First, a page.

every day of Advent. Today's heroine touches on an interesting point of English law - double jeopardy, and as I am now writing crime it is something I find fascinating.
Not long ago I was visiting Salisbury Cathedral and there, laid out in a glass cabinet, for all to see was the Magna Carta. This document is the basis for the laws under which we live that, for example, protect property and basic human rights. There were in fact a number of versions of the Magna Carter or Great Charter and therefore this wonderful old document perfectly preserved on vellum with superb calligraphy was not the only one. However, it did make the hairs on the back of my neck raise, to see one of the first examples of a Bill of Rights which encapsulates many of the basic laws and freedoms of not just the UK, but the world's democracies.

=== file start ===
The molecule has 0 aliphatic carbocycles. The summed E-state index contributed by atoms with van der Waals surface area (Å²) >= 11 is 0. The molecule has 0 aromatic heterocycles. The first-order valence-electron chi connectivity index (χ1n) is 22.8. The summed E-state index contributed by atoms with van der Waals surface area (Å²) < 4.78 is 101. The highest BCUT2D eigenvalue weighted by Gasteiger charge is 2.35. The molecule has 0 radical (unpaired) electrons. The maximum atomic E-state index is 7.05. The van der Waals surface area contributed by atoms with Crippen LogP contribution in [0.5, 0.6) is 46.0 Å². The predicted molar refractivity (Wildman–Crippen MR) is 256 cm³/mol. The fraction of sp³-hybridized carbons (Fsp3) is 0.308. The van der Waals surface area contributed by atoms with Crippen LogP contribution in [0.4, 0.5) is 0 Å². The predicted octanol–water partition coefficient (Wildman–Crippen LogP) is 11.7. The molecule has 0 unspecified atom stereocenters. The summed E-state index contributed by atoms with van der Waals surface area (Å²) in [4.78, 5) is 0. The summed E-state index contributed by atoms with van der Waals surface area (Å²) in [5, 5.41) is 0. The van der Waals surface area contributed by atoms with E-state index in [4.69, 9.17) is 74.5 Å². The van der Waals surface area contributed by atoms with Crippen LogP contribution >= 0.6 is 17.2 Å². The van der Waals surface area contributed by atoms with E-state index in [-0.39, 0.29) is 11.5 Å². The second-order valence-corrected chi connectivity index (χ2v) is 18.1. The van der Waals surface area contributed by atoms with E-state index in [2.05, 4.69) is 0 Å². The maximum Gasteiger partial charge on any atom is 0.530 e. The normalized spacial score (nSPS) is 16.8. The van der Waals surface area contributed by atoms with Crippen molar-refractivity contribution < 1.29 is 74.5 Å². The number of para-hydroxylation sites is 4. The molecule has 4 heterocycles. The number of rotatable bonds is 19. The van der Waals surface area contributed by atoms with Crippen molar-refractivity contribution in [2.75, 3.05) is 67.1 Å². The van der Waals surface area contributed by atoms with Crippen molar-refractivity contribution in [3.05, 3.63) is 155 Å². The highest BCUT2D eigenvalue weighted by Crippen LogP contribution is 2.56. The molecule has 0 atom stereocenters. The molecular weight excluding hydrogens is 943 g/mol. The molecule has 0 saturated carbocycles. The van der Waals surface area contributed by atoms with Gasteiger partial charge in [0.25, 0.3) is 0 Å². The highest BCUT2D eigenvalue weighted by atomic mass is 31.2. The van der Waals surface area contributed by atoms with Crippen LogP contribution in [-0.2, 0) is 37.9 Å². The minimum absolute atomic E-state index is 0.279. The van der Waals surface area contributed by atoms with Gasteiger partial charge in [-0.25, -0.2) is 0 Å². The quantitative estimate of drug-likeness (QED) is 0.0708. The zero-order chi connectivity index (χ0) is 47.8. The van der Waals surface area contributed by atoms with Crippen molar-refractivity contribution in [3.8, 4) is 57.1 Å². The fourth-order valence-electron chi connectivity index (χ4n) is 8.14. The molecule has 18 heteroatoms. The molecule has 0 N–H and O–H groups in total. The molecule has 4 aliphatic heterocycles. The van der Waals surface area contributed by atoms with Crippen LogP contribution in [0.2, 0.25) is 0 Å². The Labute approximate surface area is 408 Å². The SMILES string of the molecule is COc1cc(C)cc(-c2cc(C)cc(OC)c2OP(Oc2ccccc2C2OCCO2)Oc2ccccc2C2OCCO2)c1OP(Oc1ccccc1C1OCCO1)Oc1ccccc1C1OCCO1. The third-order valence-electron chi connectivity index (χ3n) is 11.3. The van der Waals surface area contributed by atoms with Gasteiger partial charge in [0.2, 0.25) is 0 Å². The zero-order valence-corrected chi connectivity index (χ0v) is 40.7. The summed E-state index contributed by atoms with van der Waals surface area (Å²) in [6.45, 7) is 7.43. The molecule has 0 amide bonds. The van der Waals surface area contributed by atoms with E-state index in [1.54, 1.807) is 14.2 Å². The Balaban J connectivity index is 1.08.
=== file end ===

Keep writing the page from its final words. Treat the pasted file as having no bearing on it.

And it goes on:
Double jeopardy is a law which up until 2003 meant that you could not in the UK be tried more than once for a murder. So, if you managed to get away with it once, you could be safe in the knowledge that you had bucked the system for ever. The right not to be tried twice was however turned over after 8 centuries partly following the murder of young Stephen Lawrence, a model student whose mother Doreen campaigned for years to uncover Police mistakes and insist the perpetrators were brought to trial. One of them, Dobson, had been tried for Stephen's murder and acquitted. However, many years later, new evidence was uncovered - a jacket with blood and fibres which proved that Dobson must have been at the scene of the murder and had no innocent reason for being there. He was retried and jailed. This fascinating case is one of the reasons why I have turned to writing crime! Double jeopardy is a Hollywood film starring the actress Ashley Judd which explores this theme.